Modified T cells effective in treating blood-borne cancers, study shows

At the 2013 American Society of Hematology meeting in Dec. 2013, James Kochenderfer, M.D., investigator in the Experimental Transplantation and Immunology Branch, NCI, presented findings from two clinical trials evaluating the use of genetically modified immune system T cells as…

At the 2013 American Society of Hematology meeting in Dec. 2013, James Kochenderfer, M.D., investigator in the Experimental Transplantation and Immunology Branch, NCI, presented findings from two clinical trials evaluating the use of genetically modified immune system T cells as cancer therapy. These studies were performed in close collaboration with Steven A. Rosenberg, M.D., Ph.D., chief of the Surgery Branch, NCI, who is the principle investigator in the first study noted.

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These reports represent important advances in the understanding of gene therapy for treatment of advanced blood-borne cancers. In the first study, 15 adult patients had their T cells removed, were treated with chemotherapy, and then were given an infusion of their own T cells which had been genetically modified in the lab. The first report of the success of this type of therapy in lymphomas came in 2010 by Kochenderfer and Rosenberg in a patient who remains progression-free over 42 months after treatment. This team has now demonstrated that this same approach is effective in patients with diffuse large B-cell lymphoma, the most common type of non-Hodgkin lymphoma. Six patients in the trial achieved complete remission and six achieved partial remission. This approach offers an option for patients with chemotherapy-resistant large B-cell cancer who are not good candidates for other forms of stem cell transplantation.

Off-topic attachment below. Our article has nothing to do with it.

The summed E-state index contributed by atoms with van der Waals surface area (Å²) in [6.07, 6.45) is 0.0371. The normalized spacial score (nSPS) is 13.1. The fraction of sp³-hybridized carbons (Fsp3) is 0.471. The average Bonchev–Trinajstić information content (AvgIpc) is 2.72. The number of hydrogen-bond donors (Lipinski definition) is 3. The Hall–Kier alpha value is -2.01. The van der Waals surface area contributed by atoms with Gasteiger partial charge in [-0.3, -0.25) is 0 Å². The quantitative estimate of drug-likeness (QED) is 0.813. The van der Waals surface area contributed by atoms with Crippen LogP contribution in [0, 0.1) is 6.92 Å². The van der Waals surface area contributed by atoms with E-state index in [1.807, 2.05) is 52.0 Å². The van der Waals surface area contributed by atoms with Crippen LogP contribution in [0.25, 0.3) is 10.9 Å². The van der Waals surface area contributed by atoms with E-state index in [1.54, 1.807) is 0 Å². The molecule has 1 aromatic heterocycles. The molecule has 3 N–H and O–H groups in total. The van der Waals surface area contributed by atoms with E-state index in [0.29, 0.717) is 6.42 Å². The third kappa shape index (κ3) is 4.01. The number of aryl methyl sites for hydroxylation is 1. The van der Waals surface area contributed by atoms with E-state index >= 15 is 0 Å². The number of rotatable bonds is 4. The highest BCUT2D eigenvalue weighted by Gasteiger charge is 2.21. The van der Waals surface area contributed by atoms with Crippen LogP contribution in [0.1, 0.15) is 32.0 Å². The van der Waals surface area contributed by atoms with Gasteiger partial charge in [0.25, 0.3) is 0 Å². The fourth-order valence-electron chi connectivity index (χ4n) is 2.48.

In the second study, researchers used genetically modified T cells to treat B-cell cancers, such as leukemia and lymphoma, that did not fully respond to transplantation of stem cells from a donor. The study enrolled 10 patients who received no treatment except one infusion of genetically modified T cells that were obtained from related or unrelated stem cell transplant donors. Three of 10 patients experienced significant disease regression, with one patient showing complete remission. Significantly, none of the patients experienced graft-versus-host disease (GVHD). Toxicities were mild, and resolved within two weeks. The results are encouraging because they show that small numbers of modified T cells can cause regression of highly treatment-resistant B-cell cancers without causing GVHD. This finding indicates a possible new treatment approach for patients with aggressive forms of these cancers that have proven resistant to other treatment approaches, including stem cell transplantation from donors.

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The above story is based on materials provided by National Cancer Institute (NCI) at NIH.
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